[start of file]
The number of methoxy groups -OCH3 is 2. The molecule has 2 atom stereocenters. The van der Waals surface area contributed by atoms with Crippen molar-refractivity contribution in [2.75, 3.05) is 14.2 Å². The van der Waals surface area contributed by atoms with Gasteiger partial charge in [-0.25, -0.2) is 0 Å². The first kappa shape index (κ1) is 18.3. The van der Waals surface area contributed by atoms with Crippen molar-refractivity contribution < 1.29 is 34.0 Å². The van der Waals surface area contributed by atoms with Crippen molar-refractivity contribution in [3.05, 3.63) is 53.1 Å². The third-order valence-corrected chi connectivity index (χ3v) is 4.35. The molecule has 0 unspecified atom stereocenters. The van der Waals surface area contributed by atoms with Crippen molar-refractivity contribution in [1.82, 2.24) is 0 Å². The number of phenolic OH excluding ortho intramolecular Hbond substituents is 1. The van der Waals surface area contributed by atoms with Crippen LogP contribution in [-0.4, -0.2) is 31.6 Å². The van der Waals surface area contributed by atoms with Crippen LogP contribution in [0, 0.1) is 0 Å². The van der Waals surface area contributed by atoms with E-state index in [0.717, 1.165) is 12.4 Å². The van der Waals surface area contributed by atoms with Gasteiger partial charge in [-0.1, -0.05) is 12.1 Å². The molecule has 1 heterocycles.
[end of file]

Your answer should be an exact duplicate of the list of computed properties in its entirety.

The number of methoxy groups -OCH3 is 2. The molecule has 2 atom stereocenters. The van der Waals surface area contributed by atoms with Crippen molar-refractivity contribution in [2.75, 3.05) is 14.2 Å². The van der Waals surface area contributed by atoms with Gasteiger partial charge in [-0.25, -0.2) is 0 Å². The first kappa shape index (κ1) is 18.3. The van der Waals surface area contributed by atoms with Crippen molar-refractivity contribution < 1.29 is 34.0 Å². The van der Waals surface area contributed by atoms with Crippen molar-refractivity contribution in [3.05, 3.63) is 53.1 Å². The third-order valence-corrected chi connectivity index (χ3v) is 4.35. The molecule has 0 unspecified atom stereocenters. The van der Waals surface area contributed by atoms with Crippen molar-refractivity contribution in [1.82, 2.24) is 0 Å². The number of phenolic OH excluding ortho intramolecular Hbond substituents is 1. The van der Waals surface area contributed by atoms with Crippen LogP contribution in [-0.4, -0.2) is 31.6 Å². The van der Waals surface area contributed by atoms with Crippen LogP contribution in [0, 0.1) is 0 Å². The van der Waals surface area contributed by atoms with E-state index in [0.717, 1.165) is 12.4 Å². The van der Waals surface area contributed by atoms with Gasteiger partial charge in [-0.1, -0.05) is 12.1 Å². The molecule has 1 heterocycles.